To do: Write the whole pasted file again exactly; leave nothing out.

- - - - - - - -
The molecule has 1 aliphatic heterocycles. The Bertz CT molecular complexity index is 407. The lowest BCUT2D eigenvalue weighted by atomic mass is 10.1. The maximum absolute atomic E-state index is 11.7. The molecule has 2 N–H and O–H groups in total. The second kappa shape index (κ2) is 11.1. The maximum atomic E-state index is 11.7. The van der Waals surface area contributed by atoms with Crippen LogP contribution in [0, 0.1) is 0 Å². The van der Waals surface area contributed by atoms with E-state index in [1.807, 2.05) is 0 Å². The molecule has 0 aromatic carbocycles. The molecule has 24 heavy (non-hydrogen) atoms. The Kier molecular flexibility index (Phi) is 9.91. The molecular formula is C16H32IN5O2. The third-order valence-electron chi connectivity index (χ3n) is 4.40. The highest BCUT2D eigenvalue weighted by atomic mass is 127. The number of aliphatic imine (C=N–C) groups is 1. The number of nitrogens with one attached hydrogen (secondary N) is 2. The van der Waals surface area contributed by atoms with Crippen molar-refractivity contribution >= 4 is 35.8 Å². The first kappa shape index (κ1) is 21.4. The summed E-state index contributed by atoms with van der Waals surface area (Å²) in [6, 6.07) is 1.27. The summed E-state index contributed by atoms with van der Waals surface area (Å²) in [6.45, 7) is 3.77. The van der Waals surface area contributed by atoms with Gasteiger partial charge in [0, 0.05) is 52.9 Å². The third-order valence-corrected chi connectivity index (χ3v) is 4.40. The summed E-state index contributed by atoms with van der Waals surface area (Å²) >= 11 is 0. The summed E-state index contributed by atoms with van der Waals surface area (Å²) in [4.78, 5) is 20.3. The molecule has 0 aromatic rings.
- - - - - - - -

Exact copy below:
The molecule has 1 aliphatic heterocycles. The Bertz CT molecular complexity index is 407. The lowest BCUT2D eigenvalue weighted by atomic mass is 10.1. The maximum absolute atomic E-state index is 11.7. The molecule has 2 N–H and O–H groups in total. The second kappa shape index (κ2) is 11.1. The maximum atomic E-state index is 11.7. The van der Waals surface area contributed by atoms with Crippen LogP contribution in [0, 0.1) is 0 Å². The van der Waals surface area contributed by atoms with E-state index in [1.807, 2.05) is 0 Å². The molecule has 0 aromatic carbocycles. The molecule has 24 heavy (non-hydrogen) atoms. The Kier molecular flexibility index (Phi) is 9.91. The molecular formula is C16H32IN5O2. The third-order valence-electron chi connectivity index (χ3n) is 4.40. The highest BCUT2D eigenvalue weighted by atomic mass is 127. The number of aliphatic imine (C=N–C) groups is 1. The number of nitrogens with one attached hydrogen (secondary N) is 2. The van der Waals surface area contributed by atoms with Crippen molar-refractivity contribution >= 4 is 35.8 Å². The first kappa shape index (κ1) is 21.4. The summed E-state index contributed by atoms with van der Waals surface area (Å²) in [6, 6.07) is 1.27. The summed E-state index contributed by atoms with van der Waals surface area (Å²) in [6.45, 7) is 3.77. The van der Waals surface area contributed by atoms with Gasteiger partial charge in [0, 0.05) is 52.9 Å². The third-order valence-corrected chi connectivity index (χ3v) is 4.40. The summed E-state index contributed by atoms with van der Waals surface area (Å²) >= 11 is 0. The summed E-state index contributed by atoms with van der Waals surface area (Å²) in [4.78, 5) is 20.3. The molecule has 0 aromatic rings.